The story of Inverewe Garden is fascinating, almost like a fairytale which might begin in the traditional way, ‘Once upon a time, a small willow tree stood all by itself on a heather moorland in the Highlands of Scotland’. Indeed that was the only tree to be seen in 1862 when the founder of the garden, Osgood Mackenzie, began the long task of making Inverewe, a task which occupied him until his death in 1922, by which time the willow had disappeared, replaced by Scots and Corsican pine trees.
Mrs Mairi Sawyer, his daughter, continued the development of the garden during her lifetime and in 1952, one year before her death, she placed her life’s work and that of her father’s in the care of the National Trust for Scotland, together with an endowment for its upkeep. It was her wish that the garden should always be a source of pleasure for all those who were willing to travel to this remote corner of the Western Highlands. In 1952, visitors numbered about 3,000 a year while today’s visitor numbers are well over 120,000.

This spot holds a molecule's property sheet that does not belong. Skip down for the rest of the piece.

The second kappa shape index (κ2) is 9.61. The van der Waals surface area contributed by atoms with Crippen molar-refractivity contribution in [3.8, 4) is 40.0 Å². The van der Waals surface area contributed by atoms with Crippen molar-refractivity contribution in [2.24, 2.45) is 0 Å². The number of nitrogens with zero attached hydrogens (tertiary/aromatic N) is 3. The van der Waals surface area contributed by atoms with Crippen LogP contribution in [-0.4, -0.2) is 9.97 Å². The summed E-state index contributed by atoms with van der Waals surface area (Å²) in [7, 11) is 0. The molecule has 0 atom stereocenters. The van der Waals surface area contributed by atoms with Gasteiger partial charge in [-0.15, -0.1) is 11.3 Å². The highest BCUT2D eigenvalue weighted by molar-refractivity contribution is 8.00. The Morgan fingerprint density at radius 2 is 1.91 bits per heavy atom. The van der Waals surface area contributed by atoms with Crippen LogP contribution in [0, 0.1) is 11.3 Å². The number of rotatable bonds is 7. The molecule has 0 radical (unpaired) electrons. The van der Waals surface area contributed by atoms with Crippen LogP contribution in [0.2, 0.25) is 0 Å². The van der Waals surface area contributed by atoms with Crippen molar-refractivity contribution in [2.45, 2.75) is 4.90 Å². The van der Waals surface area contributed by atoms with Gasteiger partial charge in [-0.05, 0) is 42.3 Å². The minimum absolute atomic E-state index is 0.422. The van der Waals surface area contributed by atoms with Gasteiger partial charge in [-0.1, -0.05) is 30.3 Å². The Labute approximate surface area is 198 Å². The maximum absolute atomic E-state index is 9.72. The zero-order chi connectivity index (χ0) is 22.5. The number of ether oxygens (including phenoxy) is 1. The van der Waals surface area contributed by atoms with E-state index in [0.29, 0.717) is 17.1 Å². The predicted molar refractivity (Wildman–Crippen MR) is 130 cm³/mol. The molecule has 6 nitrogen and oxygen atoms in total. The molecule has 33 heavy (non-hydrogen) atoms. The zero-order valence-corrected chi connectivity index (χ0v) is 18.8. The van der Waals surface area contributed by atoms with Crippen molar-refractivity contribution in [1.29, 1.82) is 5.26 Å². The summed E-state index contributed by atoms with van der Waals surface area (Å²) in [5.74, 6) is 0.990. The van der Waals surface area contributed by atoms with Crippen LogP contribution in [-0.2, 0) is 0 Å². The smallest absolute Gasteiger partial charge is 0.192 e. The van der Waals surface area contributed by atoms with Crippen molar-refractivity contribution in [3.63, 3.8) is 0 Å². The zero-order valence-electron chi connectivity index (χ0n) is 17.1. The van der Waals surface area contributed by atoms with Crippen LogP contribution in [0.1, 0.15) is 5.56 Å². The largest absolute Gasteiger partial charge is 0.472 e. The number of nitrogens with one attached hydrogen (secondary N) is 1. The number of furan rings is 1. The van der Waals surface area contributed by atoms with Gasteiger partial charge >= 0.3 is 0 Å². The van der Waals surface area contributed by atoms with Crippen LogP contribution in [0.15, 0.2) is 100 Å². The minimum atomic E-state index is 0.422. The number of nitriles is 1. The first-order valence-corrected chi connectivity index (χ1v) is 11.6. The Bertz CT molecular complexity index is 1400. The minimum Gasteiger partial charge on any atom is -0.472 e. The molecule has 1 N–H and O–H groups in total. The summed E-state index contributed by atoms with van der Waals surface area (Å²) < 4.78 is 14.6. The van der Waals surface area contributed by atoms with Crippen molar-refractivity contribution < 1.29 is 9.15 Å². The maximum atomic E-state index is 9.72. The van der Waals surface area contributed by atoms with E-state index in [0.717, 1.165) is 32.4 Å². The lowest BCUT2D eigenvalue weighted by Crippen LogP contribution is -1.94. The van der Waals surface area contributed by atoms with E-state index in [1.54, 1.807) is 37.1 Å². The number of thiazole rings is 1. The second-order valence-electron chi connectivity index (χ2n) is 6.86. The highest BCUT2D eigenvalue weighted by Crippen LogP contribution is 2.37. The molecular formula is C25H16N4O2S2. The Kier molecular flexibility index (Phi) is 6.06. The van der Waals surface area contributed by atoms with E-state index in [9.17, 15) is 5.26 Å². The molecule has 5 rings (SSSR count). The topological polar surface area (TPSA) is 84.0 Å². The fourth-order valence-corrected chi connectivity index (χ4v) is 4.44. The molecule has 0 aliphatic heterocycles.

The Inverewe peninsula is a mass of red Torridonian sandstone. A hundred years ago it was almost devoid of vegetation apart from some stunted heather and still shorter crowberry. The only soil was the rawest, acid black peat, varying from an inch to two or three feet in depth. In the early stages of developing the garden, soil had to be carried in creels to provide beds for plants. Because of its exposed position, the peninsula catches nearly every gale that blows and it is continually being soused with salt spray. To counter the more vicious of the elements there is the benevolent, warm flow of air emanating from the Gulf Stream. This temperate influence has been an important factor in the development of the garden.
This is an amazing garden with a tremendous range of plants and trees. No fewer than 477 are listed in the beautifully prepared guide book, which takes one on a tour of the garden.
The National Collection of the little rock plant, orisia, is held at Inverewe, where it is at home in moist, peaty shade.